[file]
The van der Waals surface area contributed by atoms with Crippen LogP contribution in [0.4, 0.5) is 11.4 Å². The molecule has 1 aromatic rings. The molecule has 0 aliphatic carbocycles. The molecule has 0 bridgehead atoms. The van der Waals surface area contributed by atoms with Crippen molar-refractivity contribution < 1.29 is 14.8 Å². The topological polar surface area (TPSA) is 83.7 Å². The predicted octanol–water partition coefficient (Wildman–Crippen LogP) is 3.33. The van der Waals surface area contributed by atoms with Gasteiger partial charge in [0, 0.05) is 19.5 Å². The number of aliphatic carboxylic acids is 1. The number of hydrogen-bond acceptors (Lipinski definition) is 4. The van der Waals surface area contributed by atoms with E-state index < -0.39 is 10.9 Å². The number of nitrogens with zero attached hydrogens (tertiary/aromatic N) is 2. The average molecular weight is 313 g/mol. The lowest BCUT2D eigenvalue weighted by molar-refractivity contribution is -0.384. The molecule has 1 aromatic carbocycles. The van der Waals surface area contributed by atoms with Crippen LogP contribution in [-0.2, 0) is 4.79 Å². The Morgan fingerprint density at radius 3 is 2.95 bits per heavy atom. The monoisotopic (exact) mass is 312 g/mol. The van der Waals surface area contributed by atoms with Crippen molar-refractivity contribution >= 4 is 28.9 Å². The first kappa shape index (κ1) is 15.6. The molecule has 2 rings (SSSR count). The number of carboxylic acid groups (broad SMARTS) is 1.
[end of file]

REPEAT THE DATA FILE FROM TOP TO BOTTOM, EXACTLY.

The van der Waals surface area contributed by atoms with Crippen LogP contribution in [0.4, 0.5) is 11.4 Å². The molecule has 1 aromatic rings. The molecule has 0 aliphatic carbocycles. The molecule has 0 bridgehead atoms. The van der Waals surface area contributed by atoms with Crippen molar-refractivity contribution < 1.29 is 14.8 Å². The topological polar surface area (TPSA) is 83.7 Å². The predicted octanol–water partition coefficient (Wildman–Crippen LogP) is 3.33. The van der Waals surface area contributed by atoms with Gasteiger partial charge in [0, 0.05) is 19.5 Å². The number of aliphatic carboxylic acids is 1. The number of hydrogen-bond acceptors (Lipinski definition) is 4. The van der Waals surface area contributed by atoms with E-state index < -0.39 is 10.9 Å². The number of nitrogens with zero attached hydrogens (tertiary/aromatic N) is 2. The average molecular weight is 313 g/mol. The lowest BCUT2D eigenvalue weighted by molar-refractivity contribution is -0.384. The molecule has 1 aromatic carbocycles. The van der Waals surface area contributed by atoms with Crippen LogP contribution in [-0.2, 0) is 4.79 Å². The Morgan fingerprint density at radius 3 is 2.95 bits per heavy atom. The monoisotopic (exact) mass is 312 g/mol. The van der Waals surface area contributed by atoms with Crippen molar-refractivity contribution >= 4 is 28.9 Å². The first kappa shape index (κ1) is 15.6. The molecule has 2 rings (SSSR count). The number of carboxylic acid groups (broad SMARTS) is 1.